Fall into Charitable Gifting Season

brown paper packages tied with string on a wooden surface and an autumn background

Note: This is an updated version of an article originally published on September 30, 2019. It has been updated to incorporate changes made in 2020 to the rules governing required minimum distributions (RMD).

As portfolio managers, we have slightly different seasonal associations than most people. Spring is not just about crocuses and maple syrup; it’s also about getting out tax reports, raising cash for tax payments, and rebalancing portfolios. Summer lends itself to quiet markets (usually) and time to add new names to our buy list, do a full social analysis of our holdings, and start our annual compliance review. And autumn’s pumpkin spice and apple cider mean we are thinking about gifting and tax planning.

For clients, fall is the time to get in touch with both your accountant and portfolio manager to see if gifting stock would be advisable for your taxes. As we have all seen, the Tax Cuts & Jobs Act of 2017 changed people’s tax pictures. For many, the increased personal deduction made it less attractive for individuals and couples to itemize their taxes and thus get charitable gifting deductions. Even without the charitable deduction, charitable gifting can still be beneficial. Here are a few gifting opportunities that should be considered:

 

  • Donating appreciated stock: No matter your tax situation, if you plan to gift to qualified charities, it is worth considering the gift of stock. Even if you will not be itemizing, if you make annual donations that are over $1,000 to a single charity, giving appreciated and overvalued stock allows you to avoid realizing taxable gains, lock in that higher market value, and rebalance risk in your portfolio. In addition, if you are itemizing, you will get the deduction benefit of the current market value of that stock.[1] Clean Yield is happy to help facilitate this type of transaction.

 

  • Donating your required minimum distribution: In the past, those 70½ or older with an IRA, needed to take a required minimum distribution (RMD) every year. Those who did not need that distribution for living expenses, could choose to donate part or all of that distribution (up to $100,000) directly to charity through a qualified charitable contribution (QCD). RMDs are taxable as income, but the QCD, or the donated part of your RMD, does not count toward your income that year. However, RMDs have been suspended for 2020 – no one is required to make a distribution this year (though you are certainly allowed to if desired). The age for RMDs has also been increased to 72 for anyone who would have started RMDs in 2020. This year it probably makes sense to make a donation from appreciated stock in a taxable account instead of your IRA.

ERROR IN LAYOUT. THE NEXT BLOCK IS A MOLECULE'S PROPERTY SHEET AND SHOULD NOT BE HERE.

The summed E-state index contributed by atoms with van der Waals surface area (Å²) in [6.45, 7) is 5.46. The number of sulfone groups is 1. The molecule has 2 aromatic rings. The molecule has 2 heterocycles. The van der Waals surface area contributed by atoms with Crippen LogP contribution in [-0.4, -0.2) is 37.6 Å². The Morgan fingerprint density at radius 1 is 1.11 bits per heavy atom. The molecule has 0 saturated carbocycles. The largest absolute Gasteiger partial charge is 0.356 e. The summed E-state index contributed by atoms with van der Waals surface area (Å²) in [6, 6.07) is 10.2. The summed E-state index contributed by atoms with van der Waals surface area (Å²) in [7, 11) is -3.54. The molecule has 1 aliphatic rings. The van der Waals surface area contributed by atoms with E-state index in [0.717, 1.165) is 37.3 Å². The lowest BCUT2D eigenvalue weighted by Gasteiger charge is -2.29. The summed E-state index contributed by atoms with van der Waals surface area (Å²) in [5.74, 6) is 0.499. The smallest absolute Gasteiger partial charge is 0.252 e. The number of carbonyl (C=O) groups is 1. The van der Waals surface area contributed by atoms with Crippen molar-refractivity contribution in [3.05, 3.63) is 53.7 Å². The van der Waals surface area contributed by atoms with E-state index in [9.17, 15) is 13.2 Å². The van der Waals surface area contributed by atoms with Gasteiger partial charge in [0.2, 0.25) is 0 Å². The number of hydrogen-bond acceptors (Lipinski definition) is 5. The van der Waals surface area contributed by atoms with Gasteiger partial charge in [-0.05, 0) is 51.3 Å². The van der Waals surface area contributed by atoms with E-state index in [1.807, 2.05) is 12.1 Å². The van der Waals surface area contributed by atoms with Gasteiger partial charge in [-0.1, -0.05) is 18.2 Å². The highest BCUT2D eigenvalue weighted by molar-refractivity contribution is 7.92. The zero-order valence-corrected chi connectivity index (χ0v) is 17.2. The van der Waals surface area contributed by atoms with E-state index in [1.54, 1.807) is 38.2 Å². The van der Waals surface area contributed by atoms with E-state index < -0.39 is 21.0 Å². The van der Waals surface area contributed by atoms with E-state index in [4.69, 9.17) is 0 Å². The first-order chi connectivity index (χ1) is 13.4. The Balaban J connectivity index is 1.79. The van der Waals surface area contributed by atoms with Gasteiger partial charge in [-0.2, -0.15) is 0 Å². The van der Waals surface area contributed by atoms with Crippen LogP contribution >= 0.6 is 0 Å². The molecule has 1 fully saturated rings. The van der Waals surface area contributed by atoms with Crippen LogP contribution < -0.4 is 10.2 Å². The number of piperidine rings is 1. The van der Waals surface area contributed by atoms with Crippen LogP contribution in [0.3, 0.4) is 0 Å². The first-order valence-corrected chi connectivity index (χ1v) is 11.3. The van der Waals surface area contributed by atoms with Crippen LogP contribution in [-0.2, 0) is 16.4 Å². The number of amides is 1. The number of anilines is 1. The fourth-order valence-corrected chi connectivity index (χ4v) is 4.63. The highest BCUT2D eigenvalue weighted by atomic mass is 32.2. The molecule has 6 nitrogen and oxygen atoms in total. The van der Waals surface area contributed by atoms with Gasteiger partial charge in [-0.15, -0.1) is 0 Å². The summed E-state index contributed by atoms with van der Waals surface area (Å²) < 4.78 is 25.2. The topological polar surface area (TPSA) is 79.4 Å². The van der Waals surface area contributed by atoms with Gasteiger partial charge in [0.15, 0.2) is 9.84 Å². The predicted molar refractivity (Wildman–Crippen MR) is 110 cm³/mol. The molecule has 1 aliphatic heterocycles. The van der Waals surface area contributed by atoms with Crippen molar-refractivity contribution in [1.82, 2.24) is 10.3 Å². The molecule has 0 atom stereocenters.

• Bunching donations: Under the new tax law, you may be right on the edge of when itemizing makes sense. If so, it may be worth considering bunching several years of donations into one year, particularly while the stock market is overvalued. This would make one year’s donations larger, and thus the deduction from the donation would be more than the standard deduction. For instance, you can plan to make several donations of $10,000 worth of stock in 2020 (and itemize for that tax year) and then hold off from donations in 2021 and 2022 (take the standard deduction those tax years). You just need to be ready to say no to charities in the planned no-giving years!

 

  • Donor-Advised Fund (DAF): Many community foundations and custodians offer donor-advised funds. Accounts usually start with $5,000 or more. DAFs are particularly helpful if you plan to donate a larger sum from a taxable account in one year (see bunching above) but don’t know exactly where you want to give, want to spread it out to a number of charities, or are giving to charities that may have administrative limitations on receiving direct stock donations. You donate stock to the DAF and then direct the fund sponsor to make cash contributions to charities of your choice; they take it from there. Or you can donate to the DAF and then pick from their menu of charitable giving options. The funds do not all have to be distributed to charities in that year, but you claim the tax benefit in the year the stock is donated to the DAF. All of these services come with a fee, so it is worth comparing these fees, as well as how the money in the DAF is managed, before choosing a fund. Some but not all donor-advised fund sponsors offer socially responsible investing options.

 

We are here to help! With the leaves changing around us, all of the above are on our minds, and we are ready to get you set up with whatever types of donations would work best (and, of course, are happy to do so all year ‘round). Your accountant can advise on which option(s) might be best for your tax situation, and we can explain the effects on your portfolio, choose the best stocks to donate, and do the paperwork for your signature. Our one request: Please let us know as soon as possible! We cannot guarantee that donation requests made after December 15 will be processed before the end of the year, though we will do our best.

Just remember every year, foliage means it is time to talk to your accountant and portfolio manager about your charitable giving options.

[1] Limitations on stock donations include that the stock must be held for at least one year and the deduction is no more than 30% of your adjusted gross income (AGI).